European house borer

  • European house borer adult
    European house borer adult
  • European house borer larva
    European house borer larva

General information

European house borer (Hylotrupes bajulus) is a destructive pest of seasoned coniferous timber including pine, fir and spruce. Damage is caused by the larvae of the beetle. If allowed to become established it can cause major structural damage to buildings. Infestations are most commonly found in roofing timber.

Emerging adults frequently lay eggs on the same piece of timber. This can continue until no sound wood remains. Wood can be weakened until structures collapse. Larvae of the European house borer are hard to locate and infestations are often only noticed once adults begin to emerge.

The current distribution of European house borer includes Europe, Middle East (Turkey), South America, North and South Africa, China and Asia Minor. It was first detected in Perth, Western Australia, in 2004 and was the subject of an unsuccessful eradication program from 2006 to 2010. 

European house borer is now considered endemic in Western Australia, but restrictions remain in place to stop the spread of this pest to other Australian states.

In Queensland, European house borer is prohibited matter under the Biosecurity Act 2014. This means that it is an offence to deal with the pest and its presence should be reported to Biosecurity Queensland immediately.

The Biosecurity Regulation 2016 also requires a biosecurity certificate for the introduction of timber in service from jurisdictions (such as Western Australia) where European house borer has been found.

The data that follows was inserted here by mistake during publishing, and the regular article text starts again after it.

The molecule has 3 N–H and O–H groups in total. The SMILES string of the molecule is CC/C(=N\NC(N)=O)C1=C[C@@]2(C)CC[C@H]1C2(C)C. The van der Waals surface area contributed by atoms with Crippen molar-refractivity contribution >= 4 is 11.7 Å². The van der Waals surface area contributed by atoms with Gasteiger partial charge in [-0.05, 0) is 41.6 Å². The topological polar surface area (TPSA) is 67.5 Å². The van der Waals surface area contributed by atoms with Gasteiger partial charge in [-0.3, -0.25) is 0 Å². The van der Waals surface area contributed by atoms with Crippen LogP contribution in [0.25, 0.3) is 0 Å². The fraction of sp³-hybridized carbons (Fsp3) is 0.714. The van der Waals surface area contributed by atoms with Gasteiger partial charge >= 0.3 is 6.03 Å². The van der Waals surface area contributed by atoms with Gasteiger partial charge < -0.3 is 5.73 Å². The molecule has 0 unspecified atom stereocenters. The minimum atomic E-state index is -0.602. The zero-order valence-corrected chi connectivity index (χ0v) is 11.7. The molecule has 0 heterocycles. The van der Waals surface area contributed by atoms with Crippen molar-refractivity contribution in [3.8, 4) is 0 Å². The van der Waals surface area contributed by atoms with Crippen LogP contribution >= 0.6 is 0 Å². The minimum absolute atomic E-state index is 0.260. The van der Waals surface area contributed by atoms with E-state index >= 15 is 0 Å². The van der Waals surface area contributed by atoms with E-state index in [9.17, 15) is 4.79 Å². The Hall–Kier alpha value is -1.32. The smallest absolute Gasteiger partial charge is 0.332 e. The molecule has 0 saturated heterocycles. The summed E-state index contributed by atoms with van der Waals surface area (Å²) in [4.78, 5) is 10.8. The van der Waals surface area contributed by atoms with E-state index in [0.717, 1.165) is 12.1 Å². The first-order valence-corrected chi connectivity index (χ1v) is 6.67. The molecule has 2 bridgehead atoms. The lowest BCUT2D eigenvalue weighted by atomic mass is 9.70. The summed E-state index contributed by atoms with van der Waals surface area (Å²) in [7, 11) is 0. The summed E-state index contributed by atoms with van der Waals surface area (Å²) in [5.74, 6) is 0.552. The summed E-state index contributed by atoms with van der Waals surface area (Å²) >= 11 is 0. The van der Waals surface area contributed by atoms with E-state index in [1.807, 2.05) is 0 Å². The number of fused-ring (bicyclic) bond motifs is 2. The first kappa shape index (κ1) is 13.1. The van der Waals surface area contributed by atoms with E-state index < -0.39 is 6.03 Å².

Overview

Species name

Hylotrupes bajulus Linnaeus

What the borer looks like

Adult beetles are robust and a dark grey-brown to black colour and look slightly flattened. Beetles have two raised shiny lumps on their back, just behind their heads. Adults are about 8-25 mm long with antennae about half that length (see Figure 1).

Larvae are rarely seen, as they are hidden in galleries in the wood. They are creamy white in colour with a rippled body and enlarged head. Larvae can grow up to 4 cm in length.

What to look for
  • Frass , a mixture of wood dust and droppings, can sometimes be found on the floor below infested timber where adult beetles have emerged from holes
  • Oval shaped holes in timber, typically 5-10 mm in length, running with the grain on the wood surface
  • Adult beetles, larvae (inside timber) and eggs (laid in cracks and crevices)
  • A soft scraping sound made by the larvae as they feed. This is most likely heard at night, when it is quiet, and can be audible from some distance.
Life cycle

Adult European house borer beetles lay eggs in irregularities such as cracks in pine wood. Dead timber on live trees, untreated structural timber and trash can be infested. Damage to timber is caused by the larvae which can take 2-12 years to develop. European house borer is known to infest architraves, door frames, roof frames and pine furniture. It only infests seasoned, untreated timber.

Hosts
  • Exotic Pine (Pinus spp)
  • Douglas Fir (Pseudotsugata spp)

Last updated 06 September 2011